Middlesborough supporters are in luck this season. After several years stuck in the middle of nowhere, Boro currently sit in third place in the Championship, just one point behind Bournemouth and Derby County. Liverpool needed an extraordinary penalty shootout to knock them out of the Capital One Cup, but last weekend's miracle at the Etihad Stadium in the FA Cup fourth round was the icing on the cake. The Championship side knocked City out with an astonishing, and thoroughly deserved, 2-0 victory.
Any attempt to explain Boro's remarkable run of form must begin, and end, at the door of manager Aitor Karanka. And any attempt to assess Aitor Karanka must lead, inexorably, to Jose Mourinho. After three years spent playing second fiddle to the Portuguese manager, Karanka has well and truly emerged from the Special One's shadow, and earning the sort of reviews Mourinho received a decade ago.
Karanka, a former Athletic Bilbao and Real Madrid player, was appointed Boro manager in November 2013, giving the Spaniard time to assess the club in front of him and understand his needs for the upcoming season. He signed 12 players - five of them on loan - and it seems the new arrivals have made an instant impact.
Boro possess the best defensive record in the Championship, having conceded just 18 goals, 24 fewer than they have notched at the other end. This impressive disparity derives from Karanka's natural football intelligence, clearly evident during his playing career and now visible once more in the dugout at Boro's Riverside stadium.
Karanka was a classy and efficient defender who made his La Liga debut with Bilbao in 1992, at the age of 19. He was not the kind of centre-back who needed aggression to intimidate opponents. In fact you'll hardly ever find photos of him caked in mud, because he never needed sliding tackles to pilfer the ball from opponents. His success as a defender was based on his ability to read opponents, their strengths and weaknesses, and this same attribute is underpinning his early managerial success.
Karanka signed for Real Madrid just five seasons after his debut in the Basque Country. Real's manager, Jupp Heynckes , had coached him in Bilbao years before and wanted him at any price. A discreet and understated man, Karanka was now surrounded by the glamour of the Galactico vanguard - Davor Suker, Pedja Mijatovic, Clarence Seedorf and Roberto Carlos.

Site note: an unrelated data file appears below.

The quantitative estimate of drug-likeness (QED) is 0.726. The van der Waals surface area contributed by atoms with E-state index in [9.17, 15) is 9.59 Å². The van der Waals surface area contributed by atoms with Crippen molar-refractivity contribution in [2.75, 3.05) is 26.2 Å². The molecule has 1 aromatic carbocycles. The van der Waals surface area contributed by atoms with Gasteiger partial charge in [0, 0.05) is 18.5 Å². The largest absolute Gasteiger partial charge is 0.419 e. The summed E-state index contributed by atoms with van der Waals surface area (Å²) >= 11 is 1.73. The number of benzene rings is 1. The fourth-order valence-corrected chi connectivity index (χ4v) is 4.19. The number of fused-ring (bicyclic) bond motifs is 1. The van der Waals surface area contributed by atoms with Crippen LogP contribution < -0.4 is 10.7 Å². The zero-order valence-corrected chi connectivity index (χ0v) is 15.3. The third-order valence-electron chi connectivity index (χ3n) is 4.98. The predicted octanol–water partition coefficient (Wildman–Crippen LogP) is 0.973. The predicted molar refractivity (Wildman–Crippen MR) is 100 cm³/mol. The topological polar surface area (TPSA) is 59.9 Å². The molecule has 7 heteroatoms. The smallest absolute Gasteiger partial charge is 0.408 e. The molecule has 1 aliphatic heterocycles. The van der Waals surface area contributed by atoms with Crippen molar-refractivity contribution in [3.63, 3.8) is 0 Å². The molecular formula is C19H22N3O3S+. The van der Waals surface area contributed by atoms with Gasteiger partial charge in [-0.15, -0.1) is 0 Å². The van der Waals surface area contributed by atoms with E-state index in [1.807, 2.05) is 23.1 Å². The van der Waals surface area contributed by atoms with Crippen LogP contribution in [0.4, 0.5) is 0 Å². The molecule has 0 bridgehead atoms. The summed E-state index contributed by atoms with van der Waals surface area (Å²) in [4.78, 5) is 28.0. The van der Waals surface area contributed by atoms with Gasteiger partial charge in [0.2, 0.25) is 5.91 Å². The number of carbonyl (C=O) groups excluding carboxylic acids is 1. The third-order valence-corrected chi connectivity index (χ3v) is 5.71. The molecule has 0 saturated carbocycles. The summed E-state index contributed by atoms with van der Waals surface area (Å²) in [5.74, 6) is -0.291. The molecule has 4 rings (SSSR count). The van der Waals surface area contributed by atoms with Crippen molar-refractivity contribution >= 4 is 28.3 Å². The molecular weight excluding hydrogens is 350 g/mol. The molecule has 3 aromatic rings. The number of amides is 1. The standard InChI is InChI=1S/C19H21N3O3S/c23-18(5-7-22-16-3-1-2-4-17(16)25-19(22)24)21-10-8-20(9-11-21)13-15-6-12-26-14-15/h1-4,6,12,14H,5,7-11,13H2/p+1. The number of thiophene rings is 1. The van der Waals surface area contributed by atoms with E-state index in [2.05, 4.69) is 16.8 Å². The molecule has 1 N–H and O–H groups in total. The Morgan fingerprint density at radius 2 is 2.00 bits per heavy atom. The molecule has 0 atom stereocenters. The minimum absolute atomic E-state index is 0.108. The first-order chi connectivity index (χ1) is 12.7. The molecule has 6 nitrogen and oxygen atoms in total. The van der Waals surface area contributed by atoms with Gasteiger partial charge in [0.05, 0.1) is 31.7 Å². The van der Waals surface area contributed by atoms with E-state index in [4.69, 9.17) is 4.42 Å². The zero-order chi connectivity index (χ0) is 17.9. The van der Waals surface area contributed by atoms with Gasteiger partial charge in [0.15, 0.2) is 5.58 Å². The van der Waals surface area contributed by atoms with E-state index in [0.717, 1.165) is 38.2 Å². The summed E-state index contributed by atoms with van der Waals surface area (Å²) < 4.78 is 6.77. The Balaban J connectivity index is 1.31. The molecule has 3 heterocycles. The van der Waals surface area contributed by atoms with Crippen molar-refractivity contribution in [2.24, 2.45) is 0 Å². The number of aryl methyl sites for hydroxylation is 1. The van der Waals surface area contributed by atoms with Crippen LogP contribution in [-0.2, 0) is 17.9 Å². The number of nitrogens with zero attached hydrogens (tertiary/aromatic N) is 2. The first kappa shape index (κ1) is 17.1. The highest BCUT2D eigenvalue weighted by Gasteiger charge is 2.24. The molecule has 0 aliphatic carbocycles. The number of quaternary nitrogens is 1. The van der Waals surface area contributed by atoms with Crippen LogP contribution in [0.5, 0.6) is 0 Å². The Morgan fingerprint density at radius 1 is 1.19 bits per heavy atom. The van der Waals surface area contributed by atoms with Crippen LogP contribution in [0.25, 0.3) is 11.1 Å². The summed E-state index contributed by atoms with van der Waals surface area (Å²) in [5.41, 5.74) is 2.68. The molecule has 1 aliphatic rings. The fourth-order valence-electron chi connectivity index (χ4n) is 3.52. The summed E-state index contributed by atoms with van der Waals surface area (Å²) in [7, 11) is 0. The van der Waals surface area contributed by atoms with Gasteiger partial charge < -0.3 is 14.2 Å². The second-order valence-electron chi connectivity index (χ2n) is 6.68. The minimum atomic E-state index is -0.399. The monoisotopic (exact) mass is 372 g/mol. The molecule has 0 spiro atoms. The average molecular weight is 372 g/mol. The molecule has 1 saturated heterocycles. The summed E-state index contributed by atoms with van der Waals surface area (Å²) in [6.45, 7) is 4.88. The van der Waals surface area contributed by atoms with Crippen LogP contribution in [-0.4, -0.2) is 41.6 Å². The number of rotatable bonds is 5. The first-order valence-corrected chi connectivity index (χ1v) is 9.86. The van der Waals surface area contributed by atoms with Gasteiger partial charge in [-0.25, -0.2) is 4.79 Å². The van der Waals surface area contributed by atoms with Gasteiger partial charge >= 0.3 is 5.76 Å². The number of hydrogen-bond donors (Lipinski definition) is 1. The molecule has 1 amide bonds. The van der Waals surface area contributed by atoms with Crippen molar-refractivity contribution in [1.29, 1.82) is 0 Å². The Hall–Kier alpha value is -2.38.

His wonderful progress was stymied by the intimidating effect of the Santiago Bernabéu. The scrutiny attracted by Real Madrid, and the club's cavalier playing style which offered defenders little protection, slowed Karanka's outstanding career. But still, he was able to lift the Champions League three times in five years.
As an assistant, Karanka's path was full of controversy. It was not clear what his role was in Jose Mourinho's Madrid court between 2010 and 2013. In fact Karanka was caricatured by the press as a puppet. His partnership with Mourinho coincided with the best years of Pep Guardiola's and Tito Vilanova's Barcelona, when Real Madrid suffered their worst defeats and pressure was at its most fierce.
After the biggest setbacks, after the gloomiest games, the Portuguese refused to attend press conferences. Instead, Karanka fielded journalist's questions on behalf of his boss, a circumstance that annoyed many media professionals, who attacked the assistant incessantly until he left the club following the arrival of Carlo Ancelotti.
Something similar happened to Mourinho himself in 1996-97, when he was Sir Bobby Robson's assistant. Nobody expected him to become one of the most famous faces of modern football just a few years later. Far from the glamorous image he has cultivated at Chelsea, Mourinho was nicknamed el traductor (the translator). Yet, a decade and a half later, he has won Serie A, La Liga and the Premier League and lifted the Champions League with two different clubs, carving out one of the most successful managerial careers in history.
So, the million dollar question: Is Karanka a poor man's Mourinho? Is he a new football genius? or is he somewhere in between? Aside from the unremarkable beginnings both men made to their coaching careers, the parallels are easy to spot.
Karanka's football tactics are closer to Mourinho's pragmatic style success than Guardiola's tiki taka, even though he likes to play a standard 4-4-2 formation rather than the 4-3-3 favoured by his former boss. The counter-attack, the pressure exerted by the forwards, the focus on quality of possession rather than possession for possession's sake... these are the main strengths of Karanka's Middlesborough, a team full of pace.
There is a saying in Spain that says 'la casa se empieza a construir por los cimientos y no por el tejado'. In English, one would say 'you start building a house from the foundations, not from the roof'. This aphorism defines Karanka's team, whose consistent defence has allowed the fans to dream of a return to the Premier League.
Short-term, Karanka's career is inevitably going to be linked with Mourinho's, whether he likes it or not. If he achieves promotion with Boro and achieves another miracle in the FA Cup, who knows, maybe football's cognoscenti will start talking of the 'Special Two'.
Oier Fano Dadebat is a Spanish journalist who divides his time between San Sebastian and London. You can find out more about him on Twitter @oierfano.